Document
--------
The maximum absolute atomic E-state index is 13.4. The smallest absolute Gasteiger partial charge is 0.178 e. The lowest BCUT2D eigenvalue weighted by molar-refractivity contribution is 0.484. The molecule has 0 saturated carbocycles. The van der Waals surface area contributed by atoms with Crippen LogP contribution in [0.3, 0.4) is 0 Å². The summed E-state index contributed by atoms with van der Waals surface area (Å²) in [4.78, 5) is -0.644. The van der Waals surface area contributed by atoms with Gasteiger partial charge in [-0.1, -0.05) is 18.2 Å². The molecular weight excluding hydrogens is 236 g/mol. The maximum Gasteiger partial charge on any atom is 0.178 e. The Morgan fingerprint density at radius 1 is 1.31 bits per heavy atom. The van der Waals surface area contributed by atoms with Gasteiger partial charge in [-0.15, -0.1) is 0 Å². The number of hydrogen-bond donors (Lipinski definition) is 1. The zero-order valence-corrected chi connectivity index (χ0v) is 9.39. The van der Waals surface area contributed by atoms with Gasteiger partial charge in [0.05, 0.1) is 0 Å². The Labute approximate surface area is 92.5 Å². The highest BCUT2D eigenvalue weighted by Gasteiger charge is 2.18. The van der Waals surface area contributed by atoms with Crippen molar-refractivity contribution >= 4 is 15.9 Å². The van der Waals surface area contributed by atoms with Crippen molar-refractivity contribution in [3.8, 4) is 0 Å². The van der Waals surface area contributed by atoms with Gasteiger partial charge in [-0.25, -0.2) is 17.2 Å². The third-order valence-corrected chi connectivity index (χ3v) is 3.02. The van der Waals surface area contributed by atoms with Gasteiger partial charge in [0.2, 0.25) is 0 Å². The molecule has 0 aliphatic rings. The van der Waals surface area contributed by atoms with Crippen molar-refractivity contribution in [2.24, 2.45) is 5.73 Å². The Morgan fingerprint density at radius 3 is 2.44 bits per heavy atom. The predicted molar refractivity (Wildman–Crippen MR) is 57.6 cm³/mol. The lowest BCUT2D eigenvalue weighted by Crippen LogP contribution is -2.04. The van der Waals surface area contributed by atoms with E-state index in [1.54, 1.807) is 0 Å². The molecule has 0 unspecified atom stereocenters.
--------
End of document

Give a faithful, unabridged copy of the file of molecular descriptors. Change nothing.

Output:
The maximum absolute atomic E-state index is 13.4. The smallest absolute Gasteiger partial charge is 0.178 e. The lowest BCUT2D eigenvalue weighted by molar-refractivity contribution is 0.484. The molecule has 0 saturated carbocycles. The van der Waals surface area contributed by atoms with Crippen LogP contribution in [0.3, 0.4) is 0 Å². The summed E-state index contributed by atoms with van der Waals surface area (Å²) in [4.78, 5) is -0.644. The van der Waals surface area contributed by atoms with Gasteiger partial charge in [-0.1, -0.05) is 18.2 Å². The molecular weight excluding hydrogens is 236 g/mol. The maximum Gasteiger partial charge on any atom is 0.178 e. The Morgan fingerprint density at radius 1 is 1.31 bits per heavy atom. The van der Waals surface area contributed by atoms with Gasteiger partial charge in [-0.15, -0.1) is 0 Å². The number of hydrogen-bond donors (Lipinski definition) is 1. The zero-order valence-corrected chi connectivity index (χ0v) is 9.39. The van der Waals surface area contributed by atoms with Gasteiger partial charge in [0.05, 0.1) is 0 Å². The Labute approximate surface area is 92.5 Å². The highest BCUT2D eigenvalue weighted by Gasteiger charge is 2.18. The van der Waals surface area contributed by atoms with Crippen molar-refractivity contribution >= 4 is 15.9 Å². The van der Waals surface area contributed by atoms with Crippen molar-refractivity contribution in [3.8, 4) is 0 Å². The van der Waals surface area contributed by atoms with Gasteiger partial charge in [-0.25, -0.2) is 17.2 Å². The third-order valence-corrected chi connectivity index (χ3v) is 3.02. The van der Waals surface area contributed by atoms with Gasteiger partial charge in [0.2, 0.25) is 0 Å². The molecule has 0 aliphatic rings. The van der Waals surface area contributed by atoms with Crippen molar-refractivity contribution in [2.24, 2.45) is 5.73 Å². The Morgan fingerprint density at radius 3 is 2.44 bits per heavy atom. The predicted molar refractivity (Wildman–Crippen MR) is 57.6 cm³/mol. The lowest BCUT2D eigenvalue weighted by Crippen LogP contribution is -2.04. The van der Waals surface area contributed by atoms with E-state index in [1.54, 1.807) is 0 Å². The molecule has 0 unspecified atom stereocenters.